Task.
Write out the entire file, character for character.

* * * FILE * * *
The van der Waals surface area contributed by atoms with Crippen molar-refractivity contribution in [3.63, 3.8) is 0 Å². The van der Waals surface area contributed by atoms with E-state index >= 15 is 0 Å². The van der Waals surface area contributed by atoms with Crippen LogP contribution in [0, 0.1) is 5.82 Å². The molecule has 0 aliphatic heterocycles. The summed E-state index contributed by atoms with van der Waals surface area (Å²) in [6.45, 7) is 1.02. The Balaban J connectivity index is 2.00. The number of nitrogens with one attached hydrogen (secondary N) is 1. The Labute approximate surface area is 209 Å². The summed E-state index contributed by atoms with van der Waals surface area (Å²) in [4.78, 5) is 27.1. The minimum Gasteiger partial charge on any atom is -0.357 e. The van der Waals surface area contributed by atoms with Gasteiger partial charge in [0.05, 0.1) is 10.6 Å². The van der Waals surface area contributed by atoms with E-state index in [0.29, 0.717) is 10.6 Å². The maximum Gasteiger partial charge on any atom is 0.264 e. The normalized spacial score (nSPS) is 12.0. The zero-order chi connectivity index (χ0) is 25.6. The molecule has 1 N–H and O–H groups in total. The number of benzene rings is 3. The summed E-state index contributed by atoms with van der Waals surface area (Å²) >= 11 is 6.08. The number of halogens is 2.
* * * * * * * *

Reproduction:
The van der Waals surface area contributed by atoms with Crippen molar-refractivity contribution in [3.63, 3.8) is 0 Å². The van der Waals surface area contributed by atoms with E-state index >= 15 is 0 Å². The van der Waals surface area contributed by atoms with Crippen LogP contribution in [0, 0.1) is 5.82 Å². The molecule has 0 aliphatic heterocycles. The summed E-state index contributed by atoms with van der Waals surface area (Å²) in [6.45, 7) is 1.02. The Balaban J connectivity index is 2.00. The number of nitrogens with one attached hydrogen (secondary N) is 1. The Labute approximate surface area is 209 Å². The summed E-state index contributed by atoms with van der Waals surface area (Å²) in [4.78, 5) is 27.1. The minimum Gasteiger partial charge on any atom is -0.357 e. The van der Waals surface area contributed by atoms with Gasteiger partial charge in [0.05, 0.1) is 10.6 Å². The van der Waals surface area contributed by atoms with E-state index in [0.29, 0.717) is 10.6 Å². The maximum Gasteiger partial charge on any atom is 0.264 e. The normalized spacial score (nSPS) is 12.0. The zero-order chi connectivity index (χ0) is 25.6. The molecule has 1 N–H and O–H groups in total. The number of benzene rings is 3. The summed E-state index contributed by atoms with van der Waals surface area (Å²) >= 11 is 6.08. The number of halogens is 2.